When you think about the possibility of a motor vehicle accident, you might imagine a cut-and-dry situation in which one driver is clearly at fault and the other is a victim. In reality, many car accidents involve multiple drivers who are partially responsible for the crash.
If you know that you are partially to blame for an accident, you likely feel unsure about how to proceed when filing a compensation claim. By understanding how the law views partial responsibility, you can make a more informed decision when reaching out to your insurance provider.
There are laws in place which determine how involved parties share blame in the event of an accident. Illinois has modified comparative negligence laws stating that you, as an injured individual, can only recover damages if you are less than 50% at fault for the accident. The insurance company is typically responsible for conducting the investigation to determine the degree of fault for which each involved party is responsible.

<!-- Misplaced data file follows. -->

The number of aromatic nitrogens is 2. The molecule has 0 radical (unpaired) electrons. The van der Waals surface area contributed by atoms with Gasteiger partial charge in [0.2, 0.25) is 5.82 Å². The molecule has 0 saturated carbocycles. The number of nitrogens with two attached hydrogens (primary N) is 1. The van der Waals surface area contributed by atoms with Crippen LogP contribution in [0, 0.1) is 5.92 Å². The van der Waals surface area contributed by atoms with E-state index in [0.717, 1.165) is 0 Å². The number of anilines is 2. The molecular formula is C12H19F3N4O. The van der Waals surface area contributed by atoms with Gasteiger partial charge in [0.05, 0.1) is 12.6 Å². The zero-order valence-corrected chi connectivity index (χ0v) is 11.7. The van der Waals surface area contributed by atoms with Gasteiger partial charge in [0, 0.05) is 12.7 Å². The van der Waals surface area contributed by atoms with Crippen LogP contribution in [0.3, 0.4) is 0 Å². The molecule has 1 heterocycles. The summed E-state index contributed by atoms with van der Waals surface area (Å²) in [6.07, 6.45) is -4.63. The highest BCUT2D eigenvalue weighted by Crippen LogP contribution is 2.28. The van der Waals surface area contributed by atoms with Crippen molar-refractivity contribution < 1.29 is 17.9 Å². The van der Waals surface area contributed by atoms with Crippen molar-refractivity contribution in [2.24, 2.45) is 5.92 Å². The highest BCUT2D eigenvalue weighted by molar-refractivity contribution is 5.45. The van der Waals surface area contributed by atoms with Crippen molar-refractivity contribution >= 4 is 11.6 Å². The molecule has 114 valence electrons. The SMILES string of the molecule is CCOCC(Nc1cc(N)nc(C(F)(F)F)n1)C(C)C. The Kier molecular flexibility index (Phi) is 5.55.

Even if you do not share equal or greater fault with the other party involved in an accident, you still might not receive the full amount of compensation if you are partially responsible. Instead, you will receive proportionate compensation based on the amount of fault you contribute as per the insurer’s investigation. For example, if you are 30% responsible, then the insurance company might only pay 70% of your damages.
Illinois enforces comparative negligence laws ensuring that a driver who is primarily responsible for an accident will not receive insurance compensation. You can still claim compensation even if you are partially responsible, though you can only recover damages proportionate to your degree of fault for the crash.